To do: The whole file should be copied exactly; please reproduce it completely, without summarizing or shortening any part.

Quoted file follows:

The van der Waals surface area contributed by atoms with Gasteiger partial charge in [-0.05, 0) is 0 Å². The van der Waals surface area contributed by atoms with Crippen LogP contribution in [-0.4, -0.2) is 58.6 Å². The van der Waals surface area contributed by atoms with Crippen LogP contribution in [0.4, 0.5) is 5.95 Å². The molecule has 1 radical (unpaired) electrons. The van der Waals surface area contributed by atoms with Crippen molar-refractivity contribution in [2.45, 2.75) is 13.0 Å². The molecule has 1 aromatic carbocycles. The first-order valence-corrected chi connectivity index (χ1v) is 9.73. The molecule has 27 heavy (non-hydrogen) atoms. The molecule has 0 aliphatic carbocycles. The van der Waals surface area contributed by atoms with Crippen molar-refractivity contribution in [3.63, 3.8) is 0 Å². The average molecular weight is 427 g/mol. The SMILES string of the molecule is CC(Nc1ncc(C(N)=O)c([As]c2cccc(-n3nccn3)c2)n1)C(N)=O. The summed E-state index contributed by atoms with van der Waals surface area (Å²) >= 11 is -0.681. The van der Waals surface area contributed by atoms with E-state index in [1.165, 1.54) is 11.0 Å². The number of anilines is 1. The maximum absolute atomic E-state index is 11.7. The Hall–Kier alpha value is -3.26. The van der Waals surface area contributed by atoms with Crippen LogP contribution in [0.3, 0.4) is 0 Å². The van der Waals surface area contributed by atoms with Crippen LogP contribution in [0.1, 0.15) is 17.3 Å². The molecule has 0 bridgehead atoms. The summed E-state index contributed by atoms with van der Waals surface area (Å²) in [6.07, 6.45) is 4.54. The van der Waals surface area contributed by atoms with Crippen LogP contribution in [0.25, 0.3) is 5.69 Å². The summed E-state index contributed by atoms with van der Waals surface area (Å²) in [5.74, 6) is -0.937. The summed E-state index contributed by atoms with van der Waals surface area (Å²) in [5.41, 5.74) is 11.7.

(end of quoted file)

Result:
The van der Waals surface area contributed by atoms with Gasteiger partial charge in [-0.05, 0) is 0 Å². The van der Waals surface area contributed by atoms with Crippen LogP contribution in [-0.4, -0.2) is 58.6 Å². The van der Waals surface area contributed by atoms with Crippen LogP contribution in [0.4, 0.5) is 5.95 Å². The molecule has 1 radical (unpaired) electrons. The van der Waals surface area contributed by atoms with Crippen molar-refractivity contribution in [2.45, 2.75) is 13.0 Å². The molecule has 1 aromatic carbocycles. The first-order valence-corrected chi connectivity index (χ1v) is 9.73. The molecule has 27 heavy (non-hydrogen) atoms. The molecule has 0 aliphatic carbocycles. The van der Waals surface area contributed by atoms with Crippen molar-refractivity contribution in [3.63, 3.8) is 0 Å². The average molecular weight is 427 g/mol. The SMILES string of the molecule is CC(Nc1ncc(C(N)=O)c([As]c2cccc(-n3nccn3)c2)n1)C(N)=O. The summed E-state index contributed by atoms with van der Waals surface area (Å²) >= 11 is -0.681. The van der Waals surface area contributed by atoms with E-state index in [1.165, 1.54) is 11.0 Å². The number of anilines is 1. The maximum absolute atomic E-state index is 11.7. The Hall–Kier alpha value is -3.26. The van der Waals surface area contributed by atoms with Crippen LogP contribution in [0.3, 0.4) is 0 Å². The van der Waals surface area contributed by atoms with Crippen LogP contribution in [0.1, 0.15) is 17.3 Å². The molecule has 0 bridgehead atoms. The summed E-state index contributed by atoms with van der Waals surface area (Å²) in [6.07, 6.45) is 4.54. The van der Waals surface area contributed by atoms with Crippen LogP contribution in [0.25, 0.3) is 5.69 Å². The summed E-state index contributed by atoms with van der Waals surface area (Å²) in [5.74, 6) is -0.937. The summed E-state index contributed by atoms with van der Waals surface area (Å²) in [5.41, 5.74) is 11.7.